Strain Theories of Criminal Behaviour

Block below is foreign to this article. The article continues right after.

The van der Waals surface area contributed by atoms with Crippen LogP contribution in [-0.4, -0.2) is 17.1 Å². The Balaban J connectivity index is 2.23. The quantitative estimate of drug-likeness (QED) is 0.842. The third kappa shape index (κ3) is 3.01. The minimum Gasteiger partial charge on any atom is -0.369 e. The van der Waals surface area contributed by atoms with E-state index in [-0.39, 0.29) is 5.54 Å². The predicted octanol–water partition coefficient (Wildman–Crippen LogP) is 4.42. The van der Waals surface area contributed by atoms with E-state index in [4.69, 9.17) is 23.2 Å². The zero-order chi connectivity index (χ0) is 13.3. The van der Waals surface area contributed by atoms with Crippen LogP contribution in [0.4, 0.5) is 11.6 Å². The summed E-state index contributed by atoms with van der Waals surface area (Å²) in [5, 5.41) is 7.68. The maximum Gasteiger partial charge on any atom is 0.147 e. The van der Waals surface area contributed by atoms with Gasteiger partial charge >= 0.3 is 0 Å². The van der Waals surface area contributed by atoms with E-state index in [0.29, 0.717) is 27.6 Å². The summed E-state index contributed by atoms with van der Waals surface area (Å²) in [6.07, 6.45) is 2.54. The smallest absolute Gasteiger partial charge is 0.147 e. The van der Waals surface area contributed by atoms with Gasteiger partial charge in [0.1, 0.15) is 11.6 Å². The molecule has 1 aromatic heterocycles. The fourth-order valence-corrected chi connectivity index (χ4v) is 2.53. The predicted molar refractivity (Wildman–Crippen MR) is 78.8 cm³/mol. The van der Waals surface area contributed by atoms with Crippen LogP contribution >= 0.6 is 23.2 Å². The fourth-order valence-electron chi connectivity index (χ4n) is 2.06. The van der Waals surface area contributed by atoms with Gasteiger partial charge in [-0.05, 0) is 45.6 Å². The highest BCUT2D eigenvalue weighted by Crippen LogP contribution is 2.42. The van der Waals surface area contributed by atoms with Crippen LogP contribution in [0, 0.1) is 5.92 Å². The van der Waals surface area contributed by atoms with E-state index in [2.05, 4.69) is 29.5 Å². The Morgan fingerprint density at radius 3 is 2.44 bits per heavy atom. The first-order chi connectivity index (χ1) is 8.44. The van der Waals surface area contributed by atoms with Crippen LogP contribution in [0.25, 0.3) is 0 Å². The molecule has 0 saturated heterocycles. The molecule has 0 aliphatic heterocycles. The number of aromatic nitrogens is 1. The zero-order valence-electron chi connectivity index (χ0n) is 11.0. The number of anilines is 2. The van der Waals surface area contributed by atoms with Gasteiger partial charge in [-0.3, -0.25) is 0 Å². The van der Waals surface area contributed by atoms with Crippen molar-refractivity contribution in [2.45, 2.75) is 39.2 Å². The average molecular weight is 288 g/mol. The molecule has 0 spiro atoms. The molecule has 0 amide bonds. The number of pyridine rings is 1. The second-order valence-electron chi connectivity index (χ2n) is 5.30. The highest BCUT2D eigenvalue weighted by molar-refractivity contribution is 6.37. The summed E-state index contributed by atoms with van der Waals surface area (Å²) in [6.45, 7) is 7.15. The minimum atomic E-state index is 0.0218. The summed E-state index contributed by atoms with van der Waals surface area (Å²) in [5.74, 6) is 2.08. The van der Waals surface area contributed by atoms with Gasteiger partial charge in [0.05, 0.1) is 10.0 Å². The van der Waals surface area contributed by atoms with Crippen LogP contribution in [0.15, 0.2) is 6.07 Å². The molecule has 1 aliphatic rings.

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Strain theories of criminal behaviour have been amongst the most important and influential in the field of criminology. Taking a societal approach, strain theories have sought to explain deficiencies in social structure that lead individuals to commit crime (Williams and McShane 2010). Strain theories operate under the premise that there is a societal consensus of values, beliefs, and goals with legitimate methods for achieving success. When individuals are denied access to legitimate methods for achieving success, the result is anomie or social strain. This often leads an individual to resort to deviant or criminal means to obtain the level of success that they are socialized to pursue. This is the basic premise of strain theory. This paper will explore the evolution of strain theories by first examining their intellectual foundations which laid the foundation for Robert Merton’s theories of anomie and strain. Merton’s strain theory will be discussed in detail including the modes of adaptation that people use when faced with societal strain. Finally, the paper will conclude with the strengths and weaknesses of Merton’s strain theory and an examination of the criminological theories and social policies it has influenced. To gain an accurate understanding of strain theories it is best to first examine their intellectual foundations. One of the most important influences on the development of strain theories was sociologist Emile Durkheim. A structural functionalist, Durkheim argued that deviance and crime were not only normal, but also served a function in society. Durkheim believed that crime served the purpose of displaying to members of society what behaviours and actions are considered unacceptable as determined by societal co... ... middle of paper ... ...y are bombarded from birth that they should desire and pursue money, power, fame, and success. Without achieving these goals they are seen as failures. Strain theories have shown that placing too much emphasis on individual success and the pursuit of happiness through the accumulation of power and wealth, can lead to an increase in crime. References Featherstone, R., & Deflem, M. (2003). Anomie and strain: Context and consequences of Merton’s two theories. Sociological Inquiry, 73(4), 471-489. Murphy, D., & Robinson, M. (2008). The maximizer: clarifying Merton’s theories of anomie and strain. Theoretical Criminology, 12(4), 501-521. Willis, C. (1982). Durkheim’s concept of anomie: Some observations. Sociological Inquiry, 52(2), 106-113. Williams, F., & McShane, M. (2010). Criminological Theory, (5th Edition). New Brunswick, New Jersey: Prentice-Hall.

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